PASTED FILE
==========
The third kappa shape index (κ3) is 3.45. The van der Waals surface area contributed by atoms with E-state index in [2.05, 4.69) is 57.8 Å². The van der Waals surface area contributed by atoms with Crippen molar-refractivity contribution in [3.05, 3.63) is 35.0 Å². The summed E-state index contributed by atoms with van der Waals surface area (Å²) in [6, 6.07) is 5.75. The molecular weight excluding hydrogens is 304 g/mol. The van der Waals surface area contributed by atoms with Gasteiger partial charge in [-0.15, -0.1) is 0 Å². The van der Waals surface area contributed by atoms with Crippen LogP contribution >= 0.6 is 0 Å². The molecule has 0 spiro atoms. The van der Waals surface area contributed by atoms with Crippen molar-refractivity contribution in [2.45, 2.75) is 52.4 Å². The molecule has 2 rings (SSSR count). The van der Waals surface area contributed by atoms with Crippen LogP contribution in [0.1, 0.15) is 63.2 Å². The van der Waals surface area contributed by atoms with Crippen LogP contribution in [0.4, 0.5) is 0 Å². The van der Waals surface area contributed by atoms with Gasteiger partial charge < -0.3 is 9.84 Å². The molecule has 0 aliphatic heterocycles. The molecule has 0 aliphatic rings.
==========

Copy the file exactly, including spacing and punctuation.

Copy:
The third kappa shape index (κ3) is 3.45. The van der Waals surface area contributed by atoms with E-state index in [2.05, 4.69) is 57.8 Å². The van der Waals surface area contributed by atoms with Crippen molar-refractivity contribution in [3.05, 3.63) is 35.0 Å². The summed E-state index contributed by atoms with van der Waals surface area (Å²) in [6, 6.07) is 5.75. The molecular weight excluding hydrogens is 304 g/mol. The van der Waals surface area contributed by atoms with Gasteiger partial charge in [-0.15, -0.1) is 0 Å². The van der Waals surface area contributed by atoms with Crippen LogP contribution >= 0.6 is 0 Å². The molecule has 0 spiro atoms. The van der Waals surface area contributed by atoms with Crippen molar-refractivity contribution in [2.45, 2.75) is 52.4 Å². The molecule has 2 rings (SSSR count). The van der Waals surface area contributed by atoms with Crippen LogP contribution in [0.1, 0.15) is 63.2 Å². The van der Waals surface area contributed by atoms with Crippen LogP contribution in [0.4, 0.5) is 0 Å². The van der Waals surface area contributed by atoms with Gasteiger partial charge < -0.3 is 9.84 Å². The molecule has 0 aliphatic heterocycles. The molecule has 0 aliphatic rings.